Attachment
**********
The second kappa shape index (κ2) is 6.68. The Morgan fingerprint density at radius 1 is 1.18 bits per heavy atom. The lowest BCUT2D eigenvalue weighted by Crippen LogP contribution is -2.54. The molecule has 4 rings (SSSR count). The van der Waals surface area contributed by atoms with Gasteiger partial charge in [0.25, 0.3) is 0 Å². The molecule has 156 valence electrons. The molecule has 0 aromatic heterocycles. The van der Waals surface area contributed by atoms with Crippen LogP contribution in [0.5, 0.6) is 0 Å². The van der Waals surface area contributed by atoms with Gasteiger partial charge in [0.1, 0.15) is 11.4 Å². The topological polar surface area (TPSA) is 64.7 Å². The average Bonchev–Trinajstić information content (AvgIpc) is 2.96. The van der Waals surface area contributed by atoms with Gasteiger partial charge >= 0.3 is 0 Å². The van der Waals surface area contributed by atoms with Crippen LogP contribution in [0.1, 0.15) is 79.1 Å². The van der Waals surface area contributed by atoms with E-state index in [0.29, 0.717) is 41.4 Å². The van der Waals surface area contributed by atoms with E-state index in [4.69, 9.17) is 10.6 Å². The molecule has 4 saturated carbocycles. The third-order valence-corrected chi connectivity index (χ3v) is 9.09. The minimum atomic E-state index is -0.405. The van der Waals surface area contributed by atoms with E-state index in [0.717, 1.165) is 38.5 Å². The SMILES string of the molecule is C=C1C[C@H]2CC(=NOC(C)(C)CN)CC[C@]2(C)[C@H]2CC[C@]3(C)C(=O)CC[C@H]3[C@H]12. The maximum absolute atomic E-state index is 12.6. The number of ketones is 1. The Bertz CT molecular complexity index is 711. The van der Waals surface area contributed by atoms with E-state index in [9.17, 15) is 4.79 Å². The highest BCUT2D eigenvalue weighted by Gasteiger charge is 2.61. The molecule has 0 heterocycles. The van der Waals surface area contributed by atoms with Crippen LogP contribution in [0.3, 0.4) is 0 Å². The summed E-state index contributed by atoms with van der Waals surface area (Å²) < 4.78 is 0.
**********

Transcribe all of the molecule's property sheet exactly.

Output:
The second kappa shape index (κ2) is 6.68. The Morgan fingerprint density at radius 1 is 1.18 bits per heavy atom. The lowest BCUT2D eigenvalue weighted by Crippen LogP contribution is -2.54. The molecule has 4 rings (SSSR count). The van der Waals surface area contributed by atoms with Gasteiger partial charge in [0.25, 0.3) is 0 Å². The molecule has 156 valence electrons. The molecule has 0 aromatic heterocycles. The van der Waals surface area contributed by atoms with Crippen LogP contribution in [0.5, 0.6) is 0 Å². The van der Waals surface area contributed by atoms with Gasteiger partial charge in [0.1, 0.15) is 11.4 Å². The topological polar surface area (TPSA) is 64.7 Å². The average Bonchev–Trinajstić information content (AvgIpc) is 2.96. The van der Waals surface area contributed by atoms with Gasteiger partial charge >= 0.3 is 0 Å². The van der Waals surface area contributed by atoms with Crippen LogP contribution in [0.1, 0.15) is 79.1 Å². The van der Waals surface area contributed by atoms with E-state index in [0.29, 0.717) is 41.4 Å². The van der Waals surface area contributed by atoms with E-state index in [4.69, 9.17) is 10.6 Å². The molecule has 4 saturated carbocycles. The third-order valence-corrected chi connectivity index (χ3v) is 9.09. The minimum atomic E-state index is -0.405. The van der Waals surface area contributed by atoms with E-state index in [0.717, 1.165) is 38.5 Å². The SMILES string of the molecule is C=C1C[C@H]2CC(=NOC(C)(C)CN)CC[C@]2(C)[C@H]2CC[C@]3(C)C(=O)CC[C@H]3[C@H]12. The maximum absolute atomic E-state index is 12.6. The number of ketones is 1. The Bertz CT molecular complexity index is 711. The van der Waals surface area contributed by atoms with E-state index in [9.17, 15) is 4.79 Å². The highest BCUT2D eigenvalue weighted by Gasteiger charge is 2.61. The molecule has 0 heterocycles. The van der Waals surface area contributed by atoms with Crippen LogP contribution in [0.3, 0.4) is 0 Å². The summed E-state index contributed by atoms with van der Waals surface area (Å²) < 4.78 is 0.